Uncontrolled violence makes fear grow, and perspective and vision shrink. Many, myself included, focus on the nearby and almost lose sight of the wider world. I was reminded by a friend who lives elsewhere in the United States that on Monday, when the two explosions killed three young people (so far) and injured 170 or so others enough to be hospitalized, many more people were killed across the country and around the world; bombs explode daily in Iraq, Afghanistan, Somalia, Syria—the list of places where IEDs (improvised explosive devices) go off all the time runs on. I know that comparing numbers gets us nowhere. The obscene olympics of death tolls, of competition for attention, renders some deaths as more important than others, and thus more grievable, as Judith Butler argues so powerfully in Frames of War (2010). Fear shrinks the world we inhabit. Nevertheless, the dead and the injured and their families need compassion and support of the community in grieving and beyond.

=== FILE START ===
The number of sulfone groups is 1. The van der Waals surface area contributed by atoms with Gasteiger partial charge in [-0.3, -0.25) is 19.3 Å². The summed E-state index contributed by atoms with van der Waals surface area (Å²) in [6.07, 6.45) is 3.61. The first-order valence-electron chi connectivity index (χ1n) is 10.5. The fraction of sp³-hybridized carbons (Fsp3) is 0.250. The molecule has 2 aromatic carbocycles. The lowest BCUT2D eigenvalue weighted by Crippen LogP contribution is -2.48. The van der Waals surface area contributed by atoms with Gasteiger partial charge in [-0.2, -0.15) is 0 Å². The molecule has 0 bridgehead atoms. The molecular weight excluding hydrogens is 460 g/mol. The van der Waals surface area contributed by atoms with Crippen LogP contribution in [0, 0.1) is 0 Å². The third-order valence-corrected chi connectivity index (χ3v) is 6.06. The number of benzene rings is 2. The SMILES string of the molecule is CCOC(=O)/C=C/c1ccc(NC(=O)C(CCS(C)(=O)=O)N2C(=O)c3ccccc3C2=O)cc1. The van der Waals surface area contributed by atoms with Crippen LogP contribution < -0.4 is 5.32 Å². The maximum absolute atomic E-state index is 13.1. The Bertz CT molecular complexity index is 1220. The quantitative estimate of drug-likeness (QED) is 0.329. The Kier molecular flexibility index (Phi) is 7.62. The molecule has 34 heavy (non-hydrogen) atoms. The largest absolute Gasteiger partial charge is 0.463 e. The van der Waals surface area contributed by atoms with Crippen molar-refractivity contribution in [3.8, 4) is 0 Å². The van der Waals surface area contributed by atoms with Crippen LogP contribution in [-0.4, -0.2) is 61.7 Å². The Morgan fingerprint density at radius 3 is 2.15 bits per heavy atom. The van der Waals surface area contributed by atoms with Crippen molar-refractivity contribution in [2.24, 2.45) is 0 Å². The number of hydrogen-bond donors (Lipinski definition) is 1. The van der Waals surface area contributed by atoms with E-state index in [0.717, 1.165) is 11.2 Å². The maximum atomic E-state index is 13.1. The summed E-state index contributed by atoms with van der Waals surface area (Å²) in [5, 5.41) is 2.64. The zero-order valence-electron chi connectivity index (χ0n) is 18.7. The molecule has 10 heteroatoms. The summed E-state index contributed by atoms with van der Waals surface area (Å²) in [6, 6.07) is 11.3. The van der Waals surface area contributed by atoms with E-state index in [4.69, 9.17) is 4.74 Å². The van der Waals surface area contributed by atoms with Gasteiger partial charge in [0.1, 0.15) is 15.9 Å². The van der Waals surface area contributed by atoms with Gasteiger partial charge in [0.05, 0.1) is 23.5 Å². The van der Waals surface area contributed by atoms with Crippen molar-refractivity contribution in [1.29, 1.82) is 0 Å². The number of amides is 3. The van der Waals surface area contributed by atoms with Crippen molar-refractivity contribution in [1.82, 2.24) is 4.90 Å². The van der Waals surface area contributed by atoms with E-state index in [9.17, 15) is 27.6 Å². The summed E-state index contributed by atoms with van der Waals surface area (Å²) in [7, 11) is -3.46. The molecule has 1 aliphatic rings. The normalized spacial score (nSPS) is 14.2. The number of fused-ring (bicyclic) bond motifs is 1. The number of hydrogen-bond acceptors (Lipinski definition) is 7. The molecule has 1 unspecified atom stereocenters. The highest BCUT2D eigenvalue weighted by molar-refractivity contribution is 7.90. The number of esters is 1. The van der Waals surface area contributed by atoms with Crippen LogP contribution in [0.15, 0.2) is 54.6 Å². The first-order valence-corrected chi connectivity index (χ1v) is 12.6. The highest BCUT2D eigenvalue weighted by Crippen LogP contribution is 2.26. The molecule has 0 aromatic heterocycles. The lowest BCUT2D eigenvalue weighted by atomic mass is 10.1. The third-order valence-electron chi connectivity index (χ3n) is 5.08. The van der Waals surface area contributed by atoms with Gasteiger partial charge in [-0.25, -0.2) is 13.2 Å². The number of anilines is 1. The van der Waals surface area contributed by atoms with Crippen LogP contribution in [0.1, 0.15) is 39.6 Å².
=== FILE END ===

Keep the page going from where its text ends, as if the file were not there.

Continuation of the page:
On Friday, confined to our homes in Cambridge, Watertown, and Boston for most of the day, asked by the Governor to “shelter-in-place,” a new euphemism for lock-down, we watched TV on and off. Living in Inman Square in Cambridge, my partner and I could hear parts of the operation at the suspects' family home a few streets over. Fear had moved outside. Colleagues, friends, and family emailed, called, or sent messages on Facebook to express their worries about our well-being.